Wednesday, February 18, 2009

Cimmerian sightings: London calling

"I have carefully gone over, in my mind, the most powerful men – that is, in my opinion – in all of the world’s literature and here is my list: Jack London, Leonid Andreyev, Omar Khayyam, Eugene O’Neill, William Shakespeare. All these men, and especially London and Khayyam, to my mind stand out so far above the rest of the world that comparison is futile, a waste of time. Reading these men and appreciating them makes a man feel life is not altogether useless.” —Robert E. Howard, letter to Tevis Clyde Smith, 20 February 1928 

 It’s no secret that Robert E. Howard was a devotee of Jack London. In fact, Howard once referred to London, a spinner of rugged tales of the Klondike and the Yukon, as “this Texan’s favorite writer” (for more examples of the glowing praise Howard heaped on London, head on over as I did to the REHupa Web site). And yet, I hadn’t fully appreciated the extent of London’s influence on the greatest swords-and-sorcery writer who ever lived until this week, when on my commute to work I listened to the audio version of my favorite London story, The Call of the Wild (1903). It was a startling reminder that Howard’s sensibilities are splashed across every page of this wonderful book. If you are a Howard fan frustrated by fruitless searches for like-minded literature, I recommend you turn your gaze backwards, to Howard’s influences, and London in particular. Don’t be turned off by the lack of traditional fantasy trappings in London; while you (unfortunately) won’t find swords, man-eating apes, and giant snakes in The Call of the Wild, there’s plenty here to satisfy lovers of pulp action and adventure, including epic dog duels, murdering Indians, and high-stakes wagers placed on improbable feats of strength. More to the point, there’s more of Howard—the dark philosophy that makes Howard uniquely and greatly Howard—to be found in The Call of the Wild than in most other sword-and-sorcery tales published since Howard’s death. London’s work certainly puts most of the pastiches to shame in this regard.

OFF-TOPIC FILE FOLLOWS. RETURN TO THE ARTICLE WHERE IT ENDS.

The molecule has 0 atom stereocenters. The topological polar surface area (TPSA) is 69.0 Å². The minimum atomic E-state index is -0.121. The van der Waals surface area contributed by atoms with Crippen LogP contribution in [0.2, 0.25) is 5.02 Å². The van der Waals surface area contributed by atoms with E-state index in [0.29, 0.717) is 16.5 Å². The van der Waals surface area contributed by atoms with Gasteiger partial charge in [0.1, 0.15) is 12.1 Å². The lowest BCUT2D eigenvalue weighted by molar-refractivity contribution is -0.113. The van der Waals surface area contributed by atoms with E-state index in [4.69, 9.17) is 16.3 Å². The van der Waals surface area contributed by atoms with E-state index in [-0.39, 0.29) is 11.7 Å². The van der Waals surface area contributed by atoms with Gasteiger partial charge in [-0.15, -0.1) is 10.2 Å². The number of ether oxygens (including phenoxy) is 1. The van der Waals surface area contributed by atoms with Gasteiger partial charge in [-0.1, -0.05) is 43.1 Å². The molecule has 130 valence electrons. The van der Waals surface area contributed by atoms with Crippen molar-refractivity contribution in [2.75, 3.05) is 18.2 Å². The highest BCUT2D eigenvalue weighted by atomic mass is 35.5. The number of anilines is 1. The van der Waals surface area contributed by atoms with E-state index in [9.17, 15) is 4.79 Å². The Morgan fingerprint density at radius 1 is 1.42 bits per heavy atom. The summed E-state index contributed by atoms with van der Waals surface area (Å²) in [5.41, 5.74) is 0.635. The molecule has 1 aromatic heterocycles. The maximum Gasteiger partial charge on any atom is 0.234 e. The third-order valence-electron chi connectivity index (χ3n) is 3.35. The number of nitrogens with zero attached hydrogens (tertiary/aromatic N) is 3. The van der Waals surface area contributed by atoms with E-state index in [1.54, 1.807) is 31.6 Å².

The Call of the Wild is a hymn to the law of club and fang. The rule of might-makes-right is pounded into the reader in literal fashion by the unforgettable Man in the Red Sweater, who delivers a brutal lesson at the outset of the story. London’s disdain of civilized, city-bred types is readily apparent in his depiction of Hal, Charles, and Mercedes, a pathetic trio who are swallowed up by the unforgiving wilderness, a fate reserved for all the decadent cities and peoples of Howard’s Hyborian Age.

London’s book even features a Howard-like treasure-hunt, a perilous search for a lost mine rumored to be shrouded by some ancient, evil fear: “Many men had sought it; few had found it; and more than a few there were who had never returned from the quest . . . no living man had looted this treasure house, and the dead were dead,” London writes.

Even more than its Howardian themes and storylines, shades of Howard’s most famous creation stalk through the pages of The Call of the Wild. While some may find a comparison between Conan and a member of the canine species less than flattering, Howard appears to have derived at least some of his inspiration for the Cimmerian from Buck, the great St. Bernard/Scotch shepherd crossbreed and undisputed leader of the pack. Though he may lack the square-cut mane of black hair and sullen blue eyes, Buck is a testament to the superiority of the wild-hardened beast over the soft, civilized races.